Note: The next session of the South Jersey Boys Box Lacrosse League will begin later this month in Mt. Laurel and Cherry Hill, SJBBLL hopes to expand the age groups into the 14 and up age range, allowing older players that opportunity to experience the Canadian game. Games are played Saturdays and Sundays for various age teams and offer a unique indoor training opportunity for the winter months. For more information visit their website at www.sjbbll.com
Phillylacrosse.com, Posted 10/17/14
From the SJBBLL
The road to Denver was littered with tell tale signs that US supremacy in the game of Lacrosse was being challenged. Only two years prior in Denver the Canadians had beaten the assembled US squad in an international friendly. How did a country one tenth the size of the US command an impressive win over an elite US squad?
According to Brodie Merrill, it came from their blue collar upbringing in Box Lacrosse. Box Lacrosse is the traditional format of the game as it is played in Canada. Local youth programs gather at their local hockey rinks rather than outdoor fields to practice and play, there isn’t much thought to whether it is the correct, or the “right way” to play, it is just how it is done.
The game took on many of the traits of the most popular of Canadian sports while ice hockey rinks were dormant for the summer months. So from the rough and tumble, the tic-tac-toe passing, and the padded goal keepers, the game inherited a distinct flavor of hockey while there was no ice. In the US, box lacrosse is often misunderstood or mischaracterized by those that aren’t familiar with it.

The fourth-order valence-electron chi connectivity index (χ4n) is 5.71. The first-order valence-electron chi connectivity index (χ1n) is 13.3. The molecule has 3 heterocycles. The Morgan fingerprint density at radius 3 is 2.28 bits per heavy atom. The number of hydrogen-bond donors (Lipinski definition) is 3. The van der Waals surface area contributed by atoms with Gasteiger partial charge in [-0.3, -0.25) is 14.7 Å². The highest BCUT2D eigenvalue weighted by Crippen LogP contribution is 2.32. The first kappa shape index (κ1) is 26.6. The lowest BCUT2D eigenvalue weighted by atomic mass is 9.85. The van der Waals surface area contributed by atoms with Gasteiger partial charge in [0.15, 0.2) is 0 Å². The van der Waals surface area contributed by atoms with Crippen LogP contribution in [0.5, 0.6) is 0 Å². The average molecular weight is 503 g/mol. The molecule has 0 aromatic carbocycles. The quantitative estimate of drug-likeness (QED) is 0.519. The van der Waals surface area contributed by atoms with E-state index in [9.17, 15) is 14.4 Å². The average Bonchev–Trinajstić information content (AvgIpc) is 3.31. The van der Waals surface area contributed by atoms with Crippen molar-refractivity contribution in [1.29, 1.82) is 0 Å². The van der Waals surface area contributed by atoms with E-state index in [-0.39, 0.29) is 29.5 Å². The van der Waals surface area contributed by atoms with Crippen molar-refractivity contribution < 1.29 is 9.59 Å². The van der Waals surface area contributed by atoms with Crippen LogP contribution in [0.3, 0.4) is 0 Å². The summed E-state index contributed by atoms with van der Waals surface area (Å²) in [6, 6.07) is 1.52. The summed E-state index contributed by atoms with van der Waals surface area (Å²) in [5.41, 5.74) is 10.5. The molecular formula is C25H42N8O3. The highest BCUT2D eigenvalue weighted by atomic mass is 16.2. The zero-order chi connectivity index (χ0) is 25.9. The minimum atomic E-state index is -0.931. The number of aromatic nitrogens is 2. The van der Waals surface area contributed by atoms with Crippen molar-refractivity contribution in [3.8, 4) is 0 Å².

Twenty Five years ago the influence of Canadian players here in the US was heralded by the twins from Esquimalt Legion British Columbia, Paul and Gary Gait redefined the game during their years at Syracuse University, breaking records and displaying a unique style of passing, shooting, and teamwork. Since that time the game has grown exponentially adding thousands of players a year to its ranks taking sticks and helmets out on the fields in the spring and into the fall. The indoor or Box game has remained for the most part a winter pastime while the weather prevents the outdoor game from being played.
More recently the success of Canadian players in the college and professional ranks has sparked interest in the box game, players and coaches looking to develop some of the high level skills seen on display from players developed in the indoor game. For one local coach, that meant starting an entire new league for kids to play lacrosse.
Kurt Loescher had been a coach of field lacrosse teams in the South Jersey area, but as the winter months got closer last year, he decided to do something different; “I had played some box lacrosse in the past, I could see the difference it made in how players applied their skills. I saw the physicality as a training benefit, to handle the ball under pressure; I wanted to give my players that opportunity to experience that style of play.”
Within a few weeks he went about building a league based on the Canadian format for lacrosse, he started with the book, the Canadian Lacrosse Association Rules of Play. There were things in it that were strange to most local lacrosse players, three periods of play, no off sides, and goalies outfitted head to toe in hockey style pads.
“I found some contacts up in Ontario, and bought all their extra goalie gear, driving up to Canada on weekend and stuffing my sedan full of all the pads I could fit into it,” he said.
He went looking for a home, and found spaces that allowed the game to be played within a hockey rink or a “box”, “Renting the floors at a couple different facilities was a big step, I didn’t want to bite off more than I could handle, and starting a brand new program is always a risk.”